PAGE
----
Jessie Newell by Jessie Newell
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Practicing inversions, which are typically defined as a posture where the hips are above the heart and the heart is above the head, is a common goal of many people who practice yoga. Unfortunately, many of the more advanced inversions, if done incorrectly, pose risks that outweigh the benefits. The good news is that there are a variety of postures that are safe for beginners and which make it easier to progress to more advanced inversions. Here is detailed information on how to perform several common inversions, which are generally considered safe for most people.

Child’s Pose (Balasana)

Most people find this very basic inversion posture to be comfortable and it can be held for extended periods of time. From a hands-and-knees position, bring your big toes to touch with the tops of the feet on the ground; position the knees as wide as is comfortable as you sit your hips to your heels. Walk your hands out in front with palms down or bring them alongside your ankles with palms facing up toward the ceiling. If you’re experiencing any discomfort around the knee area, try placing a folded towel or blanket under the knees for added padding or behind the knee crease to decrease the amount of flexion in the knees.

Downward Facing Dog (Adho Mukha Svanasana)

This posture helps develop the arm strength necessary for more advanced inversion postures. Starting from all fours with the fingers spread wide and the middle finger pointing straight forward, tuck your back toes under and lift the hips to the sky into an upside down V-shape. A common misconception is that the legs should be straight. Your legs MIGHT eventually straighten out, but straight legs come secondary to a straight back. If you’re rounding the back and shifting forward to straighten your legs, bend your knees a lot and draw your chest toward your thighs. While keeping that length in the spine, begin to straighten the legs. Play with lifting one leg for a few breaths. Keep the toes of the lifted foot pointed toward the ground (not rotating in or out), and then repeat on the other side. If you’re experiencing any wrist discomfort, come down to the forearms and palms in Dolphin Pose (Makarasana).

Legs Up The Wall (Viparita Karani)

Begin by sitting on the floor next to a wall and placing the right buttock, hip and length of the lateral leg against the wall. Raise the right leg up the wall followed by the left as you lie back on to the floor. You’ll end up in an L-shape between the floor and wall. Scoot your hips as close to the wall as possible unless you’re experiencing discomfort in the hamstrings. If this is the case, scoot the hips away from the wall slightly. To help invert the internal organs, place one or two folded towels or blankets underneath the hips. To progress this pose, move away from the wall and use your core stability to elevate the legs.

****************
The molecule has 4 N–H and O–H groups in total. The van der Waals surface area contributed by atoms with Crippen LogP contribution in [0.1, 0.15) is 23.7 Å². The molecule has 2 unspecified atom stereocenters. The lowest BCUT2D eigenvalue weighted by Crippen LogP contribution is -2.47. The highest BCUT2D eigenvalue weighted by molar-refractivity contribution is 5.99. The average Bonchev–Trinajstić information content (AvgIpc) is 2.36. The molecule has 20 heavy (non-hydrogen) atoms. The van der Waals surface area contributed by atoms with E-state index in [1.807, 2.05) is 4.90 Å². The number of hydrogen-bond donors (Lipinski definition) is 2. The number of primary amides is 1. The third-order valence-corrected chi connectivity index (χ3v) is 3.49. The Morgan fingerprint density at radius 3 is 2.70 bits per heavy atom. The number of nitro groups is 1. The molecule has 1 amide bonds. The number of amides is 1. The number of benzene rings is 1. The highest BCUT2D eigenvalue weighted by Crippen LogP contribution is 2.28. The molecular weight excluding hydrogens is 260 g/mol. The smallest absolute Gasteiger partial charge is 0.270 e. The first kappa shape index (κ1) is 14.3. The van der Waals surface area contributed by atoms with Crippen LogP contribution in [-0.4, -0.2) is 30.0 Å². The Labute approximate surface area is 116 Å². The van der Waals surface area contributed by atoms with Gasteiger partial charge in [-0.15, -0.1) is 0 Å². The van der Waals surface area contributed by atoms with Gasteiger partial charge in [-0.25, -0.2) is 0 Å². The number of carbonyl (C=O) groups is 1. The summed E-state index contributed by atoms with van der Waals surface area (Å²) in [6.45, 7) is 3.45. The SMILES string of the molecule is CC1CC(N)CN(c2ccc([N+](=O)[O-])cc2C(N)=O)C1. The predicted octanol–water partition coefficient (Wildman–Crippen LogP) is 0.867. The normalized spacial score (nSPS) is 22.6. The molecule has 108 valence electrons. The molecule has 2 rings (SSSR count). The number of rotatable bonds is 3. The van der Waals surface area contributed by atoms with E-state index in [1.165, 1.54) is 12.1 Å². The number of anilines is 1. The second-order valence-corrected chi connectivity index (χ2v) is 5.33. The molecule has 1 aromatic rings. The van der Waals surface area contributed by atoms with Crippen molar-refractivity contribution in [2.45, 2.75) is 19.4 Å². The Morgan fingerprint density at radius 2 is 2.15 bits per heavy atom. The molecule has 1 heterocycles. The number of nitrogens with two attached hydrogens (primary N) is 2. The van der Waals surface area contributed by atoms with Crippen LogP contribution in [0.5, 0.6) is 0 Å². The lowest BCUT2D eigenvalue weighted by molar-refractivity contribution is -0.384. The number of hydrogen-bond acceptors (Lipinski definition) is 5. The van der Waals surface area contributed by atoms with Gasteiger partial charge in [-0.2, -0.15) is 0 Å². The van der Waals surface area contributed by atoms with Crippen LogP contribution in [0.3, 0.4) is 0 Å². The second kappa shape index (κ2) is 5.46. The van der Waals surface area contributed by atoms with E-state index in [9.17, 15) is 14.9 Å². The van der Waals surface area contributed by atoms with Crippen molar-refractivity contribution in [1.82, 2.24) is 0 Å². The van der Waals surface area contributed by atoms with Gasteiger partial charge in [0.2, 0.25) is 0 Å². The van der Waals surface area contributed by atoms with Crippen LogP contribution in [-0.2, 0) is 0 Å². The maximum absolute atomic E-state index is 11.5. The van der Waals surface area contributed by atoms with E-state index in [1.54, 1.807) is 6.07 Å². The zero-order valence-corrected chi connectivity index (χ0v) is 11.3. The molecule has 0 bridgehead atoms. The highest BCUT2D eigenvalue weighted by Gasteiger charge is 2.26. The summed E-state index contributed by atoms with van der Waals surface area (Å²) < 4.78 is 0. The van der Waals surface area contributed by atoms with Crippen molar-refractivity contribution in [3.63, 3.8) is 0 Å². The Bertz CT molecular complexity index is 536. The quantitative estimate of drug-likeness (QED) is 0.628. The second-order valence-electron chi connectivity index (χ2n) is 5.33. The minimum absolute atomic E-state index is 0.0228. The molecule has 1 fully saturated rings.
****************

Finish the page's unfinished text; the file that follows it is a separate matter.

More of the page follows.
Wide-legged Forward Fold (Prasarita Padottanasana)

Begin in mountain pose (tadasana) and step your feet apart to a wide stance. Rest your hands on your hips and pigeon toe your feet so that the big toes are turned slightly toward each other. Inhale and raise the arms to shoulder height as you lift your chest and gaze up toward the ceiling. Exhale and begin to fold forward. Stop halfway down and place your hands on the floor. Inhale as you look up and lengthen. Exhale and continue to lower your head in the direction of the floor. Contract the thigh muscles and keep a slight bend in the knee. Choose one of the following arm options: (1) grip the lower legs to gently lengthen the spine and deepen the stretch with each breath; (2) walk your fingertips between the legs back behind you; or (3) bend the elbows and rest the forehead on a block or floor, depending on your degree of flexibility.

If you’re feeling confident with these postures, you may be ready to try something a little more advanced. Here are two postures that will advance you safely and effectively:

Crow Pose (Bakasana)

From downward-facing dog pose, walk your feet up and place them behind your hands. Spread the fingers wide and gaze forward. Shift your weight onto your toes and press the knees into the triceps (as close to the armpit as possible). Play with shifting your weight forward into the hands, lifting one foot behind you for a few breaths and then releasing it down to repeat on the other side. The goal is to one day lift both feet behind you and bring the big toes to touch. Release and immediately rest for a few breaths in child’s pose.

Handstand and Forearm Stand Prep

This posture requires the use of a wall, and should only be performed once you feel confident with dolphin and/or downward facing dog. Start from a table-top position, with wrists below the shoulders and knees below the hips. Position yourself so that your feet are a few inches away from the wall. Move into either dolphin pose (forearm plank) or downward facing dog (handstand). Place the feet on the wall and begin to walk the legs up the wall until your hips are at a 90-degree angle (use a mirror or have a partner tell you when you’re there). Engage the core tightly as you press your forearms or hands into the earth and create space between the shoulders and ears (avoid “dumping” into the shoulders). Hold for a few breaths. Play with lifting one leg at a time so that the heel is over the hip. When you’re ready to come out of the pose, walk the feet back down the wall to the floor and immediately rest in child’s pose.

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